Two Major Solar Companies and Competitors Team Up to Urge Action on Massachusetts Solar Net Metering Cap

Published September 15, 2015

Two Major Solar Companies and Competitors Team Up to Urge Action on Massachusetts Solar Net Metering Cap

DATE PUBLISHED: September 15, 2015
Category: News, Press

Solect Energy and SolarFlair host the Metro West Clean Energy Summit to address pressing issues with policy leaders, business executives and community members as the future of the Commonwealth’s significant solar industry hangs in the balance


MetroWest Clean Energy Summit

Hopkinton, MA – September 15, 2015- Solect Energy, a Hopkinton-based full-service commercial-scale solar company, and SolarFlair, an Ashland-based solar installer, partnered together to co-host the Metro West Clean Energy Summit on September 3, 2015 to discuss the impact of the net metering cap on the solar industry with policy leaders, business executives and members of the community.  The net metering cap has been hit in territories powered by National Grid, which is the primary electric utility provider in the Metro West region, significantly impacting and stalling much of the commercial-scale solar energy development in this area. The partnership between Solect and SolarFlair underscores the urgent need for both a short- and long-term solution to keep the solar industry thriving in the state.

“Although we are competitors, partnering with SolarFlair was a no-brainer as we both saw a pressing need to bring together our local elected representatives, customers, and members of the business community to discuss the impact of the state’s net metering cap,” said Ken Driscoll, Founding Principal of Solect Energy. “Every day we fail to raise net metering cap, the solar industry loses an estimated $3 million in project investment, $1 million in federal Investment Tax Credits and 5-10 jobs. The stakes are high, and in order for solar to continue to grow in Massachusetts, we must first lift the cap and then put a predictable policy in place to help maintain sustainable growth for companies that employ hundreds of people and serve nearly a thousand businesses across the state.”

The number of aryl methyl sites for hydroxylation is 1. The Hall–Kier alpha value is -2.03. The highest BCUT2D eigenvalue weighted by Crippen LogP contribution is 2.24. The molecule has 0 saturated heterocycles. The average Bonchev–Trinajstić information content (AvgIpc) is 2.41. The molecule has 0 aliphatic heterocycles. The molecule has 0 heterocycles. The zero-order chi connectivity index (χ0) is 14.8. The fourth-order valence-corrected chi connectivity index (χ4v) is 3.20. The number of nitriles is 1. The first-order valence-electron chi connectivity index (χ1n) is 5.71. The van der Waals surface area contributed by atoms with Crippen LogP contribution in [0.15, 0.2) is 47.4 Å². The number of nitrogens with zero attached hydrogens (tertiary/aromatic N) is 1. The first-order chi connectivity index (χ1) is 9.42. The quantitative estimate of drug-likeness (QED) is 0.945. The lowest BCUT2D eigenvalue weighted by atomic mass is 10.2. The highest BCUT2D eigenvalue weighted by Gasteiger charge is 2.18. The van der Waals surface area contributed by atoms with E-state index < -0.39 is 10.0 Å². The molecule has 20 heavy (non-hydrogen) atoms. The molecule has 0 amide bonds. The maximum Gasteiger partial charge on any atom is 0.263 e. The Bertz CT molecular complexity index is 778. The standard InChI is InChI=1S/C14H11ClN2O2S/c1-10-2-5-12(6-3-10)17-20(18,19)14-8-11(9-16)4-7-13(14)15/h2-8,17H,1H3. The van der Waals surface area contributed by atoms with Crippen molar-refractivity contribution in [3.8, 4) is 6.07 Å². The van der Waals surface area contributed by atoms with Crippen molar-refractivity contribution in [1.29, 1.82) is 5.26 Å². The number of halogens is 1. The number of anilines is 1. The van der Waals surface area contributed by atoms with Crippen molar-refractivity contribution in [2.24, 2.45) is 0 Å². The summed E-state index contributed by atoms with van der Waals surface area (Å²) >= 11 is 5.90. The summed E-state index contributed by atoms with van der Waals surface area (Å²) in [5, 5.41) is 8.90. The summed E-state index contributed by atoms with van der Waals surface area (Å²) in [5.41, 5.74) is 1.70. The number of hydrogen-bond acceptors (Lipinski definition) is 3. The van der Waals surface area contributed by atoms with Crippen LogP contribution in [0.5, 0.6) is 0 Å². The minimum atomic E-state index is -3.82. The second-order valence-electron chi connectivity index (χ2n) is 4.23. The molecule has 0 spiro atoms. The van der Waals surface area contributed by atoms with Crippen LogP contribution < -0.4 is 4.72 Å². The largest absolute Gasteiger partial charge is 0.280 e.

The Summit featured a panel that included Massachusetts State Representative Carolyn Dykema and representatives from State Senator Karen Spilka’s office in addition to key community leaders and lenders, who came out in support of lifting the cap. As of August 2015, Massachusetts has installed more than 903 megawatts (MW) of solar energy and increased solar installations by a factor of 200 since 2006. In addition, Massachusetts is the second largest solar employer in the nation with more than 377 solar companies at work throughout the value chain in Massachusetts, employing 9,400 people. The numbers show that solar is significant for economic development throughout the state, but with the net metering cap hit in National Grid territory – over 70 MW of projects are currently stalled representing $200 million of economic opportunity that is currently in jeopardy.

“SolarFlair has been fortunate to be able to grow our business throughout Massachusetts by providing businesses and homeowners alternative energy solutions that meet their needs,” said Matt Arner, President of SolarFlair Energy. “Net metering and other incentives in place to develop the solar industry do not cost the Commonwealth excessive amounts of money, and without this short term solution we will be taking 10 GW of non-renewables off the grid in the next few years. Lifting the cap in the short term will keep solar development moving while we work to develop more sustainable long-term solutions.”

Together, Solect and SolarFlair have installed and contracted more than 50 MW of solar, encompassing 900 projects and significant cost savings for customers. Net metering provides these customers with the certainty they need to invest in the project and move forward with it while also providing more clarity to lenders helping to fund these projects. Lenders need certainty when evaluating a company’s ability to pay back money invested in these solar projects. These factors are key when looking at solar development and the ability for Massachusetts to continue its progress in this industry in the future.

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